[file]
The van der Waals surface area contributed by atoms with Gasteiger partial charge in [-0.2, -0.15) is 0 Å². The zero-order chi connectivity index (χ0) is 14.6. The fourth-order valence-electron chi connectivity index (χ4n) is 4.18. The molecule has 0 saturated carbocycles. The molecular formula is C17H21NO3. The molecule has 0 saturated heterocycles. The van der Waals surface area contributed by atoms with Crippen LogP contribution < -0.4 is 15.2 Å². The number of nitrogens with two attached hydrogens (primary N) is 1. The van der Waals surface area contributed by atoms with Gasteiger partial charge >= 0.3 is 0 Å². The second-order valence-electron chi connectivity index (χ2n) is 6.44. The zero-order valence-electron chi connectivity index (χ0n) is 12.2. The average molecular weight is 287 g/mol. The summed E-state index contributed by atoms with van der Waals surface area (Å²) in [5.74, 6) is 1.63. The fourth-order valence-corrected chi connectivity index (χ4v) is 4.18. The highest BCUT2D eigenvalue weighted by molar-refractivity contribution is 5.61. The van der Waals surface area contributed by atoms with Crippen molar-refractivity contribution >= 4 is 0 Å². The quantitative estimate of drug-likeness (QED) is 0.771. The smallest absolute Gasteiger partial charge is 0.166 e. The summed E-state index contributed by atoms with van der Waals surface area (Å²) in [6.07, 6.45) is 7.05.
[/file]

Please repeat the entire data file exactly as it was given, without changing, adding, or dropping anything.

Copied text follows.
The van der Waals surface area contributed by atoms with Gasteiger partial charge in [-0.2, -0.15) is 0 Å². The zero-order chi connectivity index (χ0) is 14.6. The fourth-order valence-electron chi connectivity index (χ4n) is 4.18. The molecule has 0 saturated carbocycles. The molecular formula is C17H21NO3. The molecule has 0 saturated heterocycles. The van der Waals surface area contributed by atoms with Crippen LogP contribution < -0.4 is 15.2 Å². The number of nitrogens with two attached hydrogens (primary N) is 1. The van der Waals surface area contributed by atoms with Gasteiger partial charge >= 0.3 is 0 Å². The second-order valence-electron chi connectivity index (χ2n) is 6.44. The zero-order valence-electron chi connectivity index (χ0n) is 12.2. The average molecular weight is 287 g/mol. The summed E-state index contributed by atoms with van der Waals surface area (Å²) in [5.74, 6) is 1.63. The fourth-order valence-corrected chi connectivity index (χ4v) is 4.18. The highest BCUT2D eigenvalue weighted by molar-refractivity contribution is 5.61. The van der Waals surface area contributed by atoms with Crippen molar-refractivity contribution >= 4 is 0 Å². The quantitative estimate of drug-likeness (QED) is 0.771. The smallest absolute Gasteiger partial charge is 0.166 e. The summed E-state index contributed by atoms with van der Waals surface area (Å²) in [6.07, 6.45) is 7.05.